1. Brings my browser to its knees (Firefox here)
2. Security. They seem to open themselves up to a whole lot of potential hacks (I hope their code deals with cookie jacking, csrf, sniffing, etc). While this would be a problem with closed source, this is made worse by running it in browser
3. Cheaters. How would they deal with people injecting code and creating bots?
Major desktop titles probably not but major mobile titles definitely yes .
WebGL + asm.js on desktop computers should be roughly equivalent to native iOS / Android applications on top-of-the-line mobile devices (with possibility to get better effects on desktop GPUs).
This is btw what's going on with these very fast Emscripten ports - they can be done so quickly because the bulk of the hardest work was already done before, when engine and game developers made their code and maybe even more importantly their assets work well on mobile devices.
If you noticed many of these fast Emscripten ports were not desktop ports but had already existing mobile versions before - Unreal Engine Citadel demo, Unigine Crypt demo, and now Monster Madness.
Nevertheless it's still very impressive, big kudos to Mozilla folks.
 For example these iOS 3d games should be feasible on the web (runtime performance wise, big asset downloads may be pain): The Walking Dead, The Wolf Among Us, Grand Theft Auto 3 / Vice City, Infinity Blade series, Max Payne 1, Mirror's Edge, XCom: Enemy Unknown, Real Racing, Asphalt series, mobile Need for Speed series, etc.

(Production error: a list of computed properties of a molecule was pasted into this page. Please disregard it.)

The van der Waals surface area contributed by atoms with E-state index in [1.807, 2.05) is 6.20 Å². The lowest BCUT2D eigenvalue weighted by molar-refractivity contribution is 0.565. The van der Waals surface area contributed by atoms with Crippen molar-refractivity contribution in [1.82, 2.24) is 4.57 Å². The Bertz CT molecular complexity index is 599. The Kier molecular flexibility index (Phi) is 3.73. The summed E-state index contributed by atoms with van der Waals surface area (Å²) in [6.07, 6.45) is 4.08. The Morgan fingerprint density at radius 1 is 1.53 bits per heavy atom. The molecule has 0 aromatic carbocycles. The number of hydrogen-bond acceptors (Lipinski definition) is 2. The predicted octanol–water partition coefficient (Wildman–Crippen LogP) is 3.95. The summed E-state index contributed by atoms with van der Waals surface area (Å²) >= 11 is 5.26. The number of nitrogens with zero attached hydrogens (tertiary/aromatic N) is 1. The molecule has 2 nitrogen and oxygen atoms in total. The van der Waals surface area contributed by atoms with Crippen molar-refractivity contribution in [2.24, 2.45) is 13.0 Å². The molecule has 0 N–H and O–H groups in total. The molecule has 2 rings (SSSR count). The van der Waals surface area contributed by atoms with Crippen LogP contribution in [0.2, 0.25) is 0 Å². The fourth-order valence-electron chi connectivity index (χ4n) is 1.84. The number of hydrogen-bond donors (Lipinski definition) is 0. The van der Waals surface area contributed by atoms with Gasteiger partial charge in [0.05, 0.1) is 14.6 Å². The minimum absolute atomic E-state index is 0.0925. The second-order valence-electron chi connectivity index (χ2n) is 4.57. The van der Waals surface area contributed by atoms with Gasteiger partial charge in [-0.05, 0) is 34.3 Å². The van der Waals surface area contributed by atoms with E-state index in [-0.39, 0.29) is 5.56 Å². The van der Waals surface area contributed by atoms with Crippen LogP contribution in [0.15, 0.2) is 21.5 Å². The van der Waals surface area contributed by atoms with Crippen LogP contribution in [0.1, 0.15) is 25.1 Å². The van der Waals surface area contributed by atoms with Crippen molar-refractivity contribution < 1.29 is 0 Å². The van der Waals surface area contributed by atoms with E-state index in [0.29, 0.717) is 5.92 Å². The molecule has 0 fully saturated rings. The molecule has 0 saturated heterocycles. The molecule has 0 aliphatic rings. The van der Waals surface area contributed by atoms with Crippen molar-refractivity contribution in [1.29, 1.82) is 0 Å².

Plus of course anything 2D - Angry Birds, World of Goo, Plants vs Zombies, Osmos, Limbo, etc.
Minecraft in the browser has been done already, hasn't it? It'd be pretty trivial, as it's been ported to java / c# / objective c already, and has low system requirements.
Given that asm.js games tend to run at something like 15-30% of the speed of native code, I doubt we'll see Battlefield 4 or Starcraft 2 anytime soon.
Additionally, given that the WoW game client is many gigabytes in size, I doubt we'll see that either, even if it could run.
This is from a link in the article for more information. These Monster Madness fellows found Firefox gave them 33% of native performance, and Chrome 20%. Presumably IE would give you fractions of these figures.
I figured that, rather than citing figures from benchmarks, I'd go for the real world scenario that this release has given us.
Mozilla need to tone down the disingenuous marketing as it's going to bite the otherwise worthy asm.js in the long run.
The problem is that video fails to explicitly point out that the only version relying on asm.js is the browser version, which is the least interesting, while they're all excited about different devices those are all supported thanks to Unreal's cross platform support and has nothing to do with the asm.js version.